LIGHTING UP FARMERS’ HOUSES WITH SOLAR ENERGY

Profile:
Tambuzi Ltd.
Location: Nanyuki, Kenya
Product focus: Roses
Type: Hired Labour – 250 workers, over 50% women
Fairtrade certificate since: 2010
Contact: Maggie Hobbs – jointbody@tambuzi.co.ke

Challenge:

To light up their houses after dark, workers at the Tambuzi flower farm relied on paraffin (or kerosene) as the main energy source. Unfortunately, paraffin has many disadvantages: it is not very effective, can cause health issues and is difficult to transport. But the biggest issue was the rising cost of the energy source. Over the past five years, the price has increased by 9% annually. Tambuzi workers, who earn a monthly salary of 6,350 Kenyan Shilling (KS) (or 75 USD), were spending 600 KS (or 7 USD) a month just on the purchase of paraffin. To put it differently: 10% of their budget was spent on an inefficient, expensive and harmful energy source.

Solution:

The Joint Body decided to send out a questionnaire to ask the workers if they would be interested in switching energy sources. A majority agreed to invest time and money in the search for a cleaner and cheaper solution. The World Bank’s project ‘Lighting Africa’, which supports development of commercial off-grid lighting markets in Sub-Saharan Africa (www.lightingafrica.org/), helped the organisation in the right direction. Finance Director Maggie Hobbs attended a conference in Nairobi on behalf of the Tambuzi Joint Body where she learned more about the concept of solar lighting, its benefits and the products on the market.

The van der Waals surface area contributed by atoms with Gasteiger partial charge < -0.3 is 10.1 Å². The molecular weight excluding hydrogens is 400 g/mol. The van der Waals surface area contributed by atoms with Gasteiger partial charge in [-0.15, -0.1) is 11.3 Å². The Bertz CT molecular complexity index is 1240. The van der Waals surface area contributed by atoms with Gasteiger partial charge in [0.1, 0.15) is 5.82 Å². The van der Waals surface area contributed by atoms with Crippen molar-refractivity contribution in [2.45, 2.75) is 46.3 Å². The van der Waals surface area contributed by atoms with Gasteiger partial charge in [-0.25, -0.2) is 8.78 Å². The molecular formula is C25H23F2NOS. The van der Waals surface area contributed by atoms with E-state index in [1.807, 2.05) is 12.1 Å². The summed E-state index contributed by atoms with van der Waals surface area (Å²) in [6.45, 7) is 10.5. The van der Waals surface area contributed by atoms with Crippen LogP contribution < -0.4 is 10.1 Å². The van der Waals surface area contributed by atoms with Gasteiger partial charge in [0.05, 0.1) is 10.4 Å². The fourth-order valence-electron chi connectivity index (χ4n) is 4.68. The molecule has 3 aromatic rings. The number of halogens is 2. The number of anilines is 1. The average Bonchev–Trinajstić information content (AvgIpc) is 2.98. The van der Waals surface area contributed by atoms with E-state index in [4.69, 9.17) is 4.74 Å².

The Tambuzi Joint Body then invited five suppliers to the farm, all recommended by Lighting Africa, to demonstrate their systems to the workers. After extensive testing at home and a democratic selection, an Australian company was appointed as the obvious winner. The micro solar lighting system which was chosen by the workers can power 1 to 4 lights, a radio and charge a mobile phone simultaneously. The kit also includes high quality cables which make it possible to light four different rooms at the same time. The battery is uploaded during the day: 8 hours of charging in the sun provides 6 hours of electricity and light during the evening and night.

Cost:

The retail price of a micro solar lighting kit is 7.800 KS (or 92 USD), but the Tambuzi Joint Body managed to lower the purchase price considerably. Because solar power is relatively new in Kenya, the supplier was willing to offer the kits at a special price. Also, the Joint Body decided to buy 225 kits at one time and was able to negotiate an extra group reduction. Lastly, a premium of 2,000 KS (or 23 USD) was given by the Waitrose Foundation. Tambuzi sold the kits to its workers for 3,000 KS (35 USD) using favourable loan terms: workers had to pay 250 KS (or 3 USD) per month per kit.

Result:

The energy switch has had a phenomenal result:

  • Workers can now spend 350 KS (or 4 USD) extra per month until their loan is paid off, then they have 600 KS (or 7 USD) extra to spend.
  • While in the past families had to share their lamp, making it difficult to use it simultaneously, children can now be doing their homework while mothers are cooking in the kitchen.
  • Extra daylight hours can be spent working as the family does not need to begin preparing for night prior to night fall.
  • The kits have become so successful that workers are buying extra kits and sending them to their family.